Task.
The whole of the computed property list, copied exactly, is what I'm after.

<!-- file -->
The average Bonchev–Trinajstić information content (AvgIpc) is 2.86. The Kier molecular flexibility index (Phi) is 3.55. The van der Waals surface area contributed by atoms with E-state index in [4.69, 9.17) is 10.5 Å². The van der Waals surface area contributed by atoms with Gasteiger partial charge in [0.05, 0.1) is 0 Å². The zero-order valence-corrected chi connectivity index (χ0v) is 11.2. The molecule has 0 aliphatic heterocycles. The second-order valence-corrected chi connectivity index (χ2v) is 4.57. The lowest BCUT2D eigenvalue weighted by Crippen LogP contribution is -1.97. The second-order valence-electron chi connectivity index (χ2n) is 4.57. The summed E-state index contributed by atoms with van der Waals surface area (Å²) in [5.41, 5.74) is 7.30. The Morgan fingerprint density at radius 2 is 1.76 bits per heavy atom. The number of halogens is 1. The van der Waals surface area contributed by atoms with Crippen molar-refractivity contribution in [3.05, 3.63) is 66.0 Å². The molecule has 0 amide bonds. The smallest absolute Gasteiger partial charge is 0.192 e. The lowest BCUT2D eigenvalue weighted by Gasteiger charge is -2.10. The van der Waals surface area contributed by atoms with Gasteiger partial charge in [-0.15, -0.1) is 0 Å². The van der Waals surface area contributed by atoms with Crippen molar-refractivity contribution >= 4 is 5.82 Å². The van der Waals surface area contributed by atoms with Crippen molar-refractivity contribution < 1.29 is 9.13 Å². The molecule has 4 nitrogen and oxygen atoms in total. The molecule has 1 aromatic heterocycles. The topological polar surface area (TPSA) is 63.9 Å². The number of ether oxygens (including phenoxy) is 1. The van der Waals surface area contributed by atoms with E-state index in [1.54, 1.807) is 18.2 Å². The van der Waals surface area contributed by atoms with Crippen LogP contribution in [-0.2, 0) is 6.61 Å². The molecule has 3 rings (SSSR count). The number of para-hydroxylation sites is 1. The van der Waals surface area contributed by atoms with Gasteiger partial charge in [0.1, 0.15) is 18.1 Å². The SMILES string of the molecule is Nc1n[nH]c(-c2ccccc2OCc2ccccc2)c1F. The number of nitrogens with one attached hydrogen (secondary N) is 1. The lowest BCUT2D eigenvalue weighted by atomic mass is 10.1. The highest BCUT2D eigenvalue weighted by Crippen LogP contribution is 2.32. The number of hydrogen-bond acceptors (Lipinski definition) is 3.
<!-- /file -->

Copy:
The average Bonchev–Trinajstić information content (AvgIpc) is 2.86. The Kier molecular flexibility index (Phi) is 3.55. The van der Waals surface area contributed by atoms with E-state index in [4.69, 9.17) is 10.5 Å². The van der Waals surface area contributed by atoms with Gasteiger partial charge in [0.05, 0.1) is 0 Å². The zero-order valence-corrected chi connectivity index (χ0v) is 11.2. The molecule has 0 aliphatic heterocycles. The second-order valence-corrected chi connectivity index (χ2v) is 4.57. The lowest BCUT2D eigenvalue weighted by Crippen LogP contribution is -1.97. The second-order valence-electron chi connectivity index (χ2n) is 4.57. The summed E-state index contributed by atoms with van der Waals surface area (Å²) in [5.41, 5.74) is 7.30. The Morgan fingerprint density at radius 2 is 1.76 bits per heavy atom. The number of halogens is 1. The van der Waals surface area contributed by atoms with Crippen molar-refractivity contribution in [3.05, 3.63) is 66.0 Å². The molecule has 0 amide bonds. The smallest absolute Gasteiger partial charge is 0.192 e. The lowest BCUT2D eigenvalue weighted by Gasteiger charge is -2.10. The van der Waals surface area contributed by atoms with Gasteiger partial charge in [-0.15, -0.1) is 0 Å². The van der Waals surface area contributed by atoms with Crippen molar-refractivity contribution >= 4 is 5.82 Å². The van der Waals surface area contributed by atoms with Crippen molar-refractivity contribution < 1.29 is 9.13 Å². The molecule has 4 nitrogen and oxygen atoms in total. The molecule has 1 aromatic heterocycles. The topological polar surface area (TPSA) is 63.9 Å². The number of ether oxygens (including phenoxy) is 1. The van der Waals surface area contributed by atoms with E-state index in [1.54, 1.807) is 18.2 Å². The van der Waals surface area contributed by atoms with Crippen LogP contribution in [-0.2, 0) is 6.61 Å². The molecule has 3 rings (SSSR count). The number of para-hydroxylation sites is 1. The van der Waals surface area contributed by atoms with Gasteiger partial charge in [0.1, 0.15) is 18.1 Å². The SMILES string of the molecule is Nc1n[nH]c(-c2ccccc2OCc2ccccc2)c1F. The number of nitrogens with one attached hydrogen (secondary N) is 1. The lowest BCUT2D eigenvalue weighted by atomic mass is 10.1. The highest BCUT2D eigenvalue weighted by Crippen LogP contribution is 2.32. The number of hydrogen-bond acceptors (Lipinski definition) is 3.